A Death-Parting

Alternately titled: The Water Willow

Dante Gabriel Rossetti

General Description

Date: 1871-3
Rhyme: >a4b4a4a4b3
Meter: iambic
Genre: lyric

Scholarly Commentary


The ballad evolved out of its refrains, which DGR wrote in the summer of 1871 for “Rose Mary” (see the commentary for that poem). He decided refrains would excessively complicate his long ballad and never used them in it. At some point before 1874, probably in late 1871, he took the refrains and constructed the ballad as received. Concealed within the latter, however, lies the original function and meaning of the refrain, which DGR said was to have carried an evolving interpretation of the long ballad, the interpretive stages being marked by the different first lines in each of the refrain couplets.

In its received state, the ballad has evident and close relations with the many poems that DGR wrote in which the several kinds of presences and absences of his dead wife Elizabeth and his Innominata Jane Morris are the simultaneous focus of his attention. Compare this poem with any of the other poems in the “Lyrics &c.” section of the 1881 Ballads and Sonnets, as well as with “The House of Life”, especially its 1881 version.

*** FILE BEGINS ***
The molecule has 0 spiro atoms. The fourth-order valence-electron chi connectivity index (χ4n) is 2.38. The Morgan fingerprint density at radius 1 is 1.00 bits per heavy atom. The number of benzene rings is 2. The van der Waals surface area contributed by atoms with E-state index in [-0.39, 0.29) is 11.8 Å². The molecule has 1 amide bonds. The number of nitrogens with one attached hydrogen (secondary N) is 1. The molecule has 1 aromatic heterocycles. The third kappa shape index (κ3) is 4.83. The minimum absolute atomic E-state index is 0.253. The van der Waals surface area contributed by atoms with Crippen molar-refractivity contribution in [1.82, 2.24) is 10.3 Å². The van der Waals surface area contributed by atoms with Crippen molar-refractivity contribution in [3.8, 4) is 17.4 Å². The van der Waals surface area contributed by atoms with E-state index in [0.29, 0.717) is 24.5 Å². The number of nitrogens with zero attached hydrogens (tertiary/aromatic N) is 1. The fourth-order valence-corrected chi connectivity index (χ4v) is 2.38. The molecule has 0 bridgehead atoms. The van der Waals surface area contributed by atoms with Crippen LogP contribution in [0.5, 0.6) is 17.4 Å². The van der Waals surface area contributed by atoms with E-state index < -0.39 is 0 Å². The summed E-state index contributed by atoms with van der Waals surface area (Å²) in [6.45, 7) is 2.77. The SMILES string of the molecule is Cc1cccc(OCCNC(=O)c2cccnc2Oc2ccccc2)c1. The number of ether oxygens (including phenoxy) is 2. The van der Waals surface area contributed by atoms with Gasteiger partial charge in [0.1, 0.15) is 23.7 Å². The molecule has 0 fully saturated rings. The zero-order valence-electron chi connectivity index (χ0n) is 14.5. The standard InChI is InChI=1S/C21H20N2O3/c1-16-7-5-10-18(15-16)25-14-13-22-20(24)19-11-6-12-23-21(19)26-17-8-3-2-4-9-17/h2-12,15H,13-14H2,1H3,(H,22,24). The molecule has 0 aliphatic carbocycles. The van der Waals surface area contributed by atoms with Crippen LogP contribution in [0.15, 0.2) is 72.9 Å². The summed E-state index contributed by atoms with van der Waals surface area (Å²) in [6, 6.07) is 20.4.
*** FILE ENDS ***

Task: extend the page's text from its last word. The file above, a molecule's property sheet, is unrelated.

Textual History: Composition

WMR dates this work to 1876, but its appearance in DGR's gift book to Jane Morris of 1874 (where it is titled “The Water Willow”) shows that it was written earlier, probably in late 1871. A second holograph copy is collected into a book of unrelated manuscript poems, most dating from the mid-1870s. Both of these books are at the Bodleian Library. A third integral holograph (at Princeton) was printer's copy for the first publication in 1881; it carries several rejected titles.

Two other partial manuscripts are extant, both dating from the summer of 1871. These are trial efforts for refrain burdens DGR was experimenting with for the ballad “Rose Mary”. One is in Note Book II (at Duke), the other in DGR's letter of 11 September 1871 to Thomas Gordon Hake.

Printing History

First published in the 1881 Ballads and Sonnets and collected thereafter.


As the original title of the poem shows, the text is closely related to the famous portrait of Mrs. Morris known as The Water Willow, which was painted at the same time as DGR was working out the text of the ballad.

Electronic Archive Edition: 1
Source File: 1-1876.raw.xml